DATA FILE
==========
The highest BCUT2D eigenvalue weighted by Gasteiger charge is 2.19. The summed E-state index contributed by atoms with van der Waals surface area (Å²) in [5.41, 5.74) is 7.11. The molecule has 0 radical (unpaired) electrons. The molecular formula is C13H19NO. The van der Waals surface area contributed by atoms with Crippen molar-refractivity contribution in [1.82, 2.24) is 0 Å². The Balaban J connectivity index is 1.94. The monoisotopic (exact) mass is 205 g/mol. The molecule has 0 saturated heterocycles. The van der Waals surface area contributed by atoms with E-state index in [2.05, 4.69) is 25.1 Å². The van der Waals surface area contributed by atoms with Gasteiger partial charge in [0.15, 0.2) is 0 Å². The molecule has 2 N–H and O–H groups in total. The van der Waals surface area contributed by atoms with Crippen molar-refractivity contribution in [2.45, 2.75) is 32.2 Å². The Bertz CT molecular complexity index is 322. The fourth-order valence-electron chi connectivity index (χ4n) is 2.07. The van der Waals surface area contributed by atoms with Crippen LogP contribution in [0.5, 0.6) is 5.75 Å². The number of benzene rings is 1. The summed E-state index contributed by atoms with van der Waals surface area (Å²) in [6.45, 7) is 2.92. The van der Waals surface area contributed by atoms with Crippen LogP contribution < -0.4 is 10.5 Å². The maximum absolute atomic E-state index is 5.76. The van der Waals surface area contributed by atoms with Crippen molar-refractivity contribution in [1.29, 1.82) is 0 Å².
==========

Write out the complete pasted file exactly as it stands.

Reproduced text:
The highest BCUT2D eigenvalue weighted by Gasteiger charge is 2.19. The summed E-state index contributed by atoms with van der Waals surface area (Å²) in [5.41, 5.74) is 7.11. The molecule has 0 radical (unpaired) electrons. The molecular formula is C13H19NO. The van der Waals surface area contributed by atoms with Crippen molar-refractivity contribution in [1.82, 2.24) is 0 Å². The Balaban J connectivity index is 1.94. The monoisotopic (exact) mass is 205 g/mol. The molecule has 0 saturated heterocycles. The van der Waals surface area contributed by atoms with E-state index in [2.05, 4.69) is 25.1 Å². The van der Waals surface area contributed by atoms with Gasteiger partial charge in [0.15, 0.2) is 0 Å². The molecule has 2 N–H and O–H groups in total. The van der Waals surface area contributed by atoms with Crippen molar-refractivity contribution in [2.45, 2.75) is 32.2 Å². The Bertz CT molecular complexity index is 322. The fourth-order valence-electron chi connectivity index (χ4n) is 2.07. The van der Waals surface area contributed by atoms with Crippen LogP contribution in [0.5, 0.6) is 5.75 Å². The number of benzene rings is 1. The summed E-state index contributed by atoms with van der Waals surface area (Å²) in [6.45, 7) is 2.92. The van der Waals surface area contributed by atoms with Crippen LogP contribution < -0.4 is 10.5 Å². The maximum absolute atomic E-state index is 5.76. The van der Waals surface area contributed by atoms with Crippen molar-refractivity contribution in [1.29, 1.82) is 0 Å².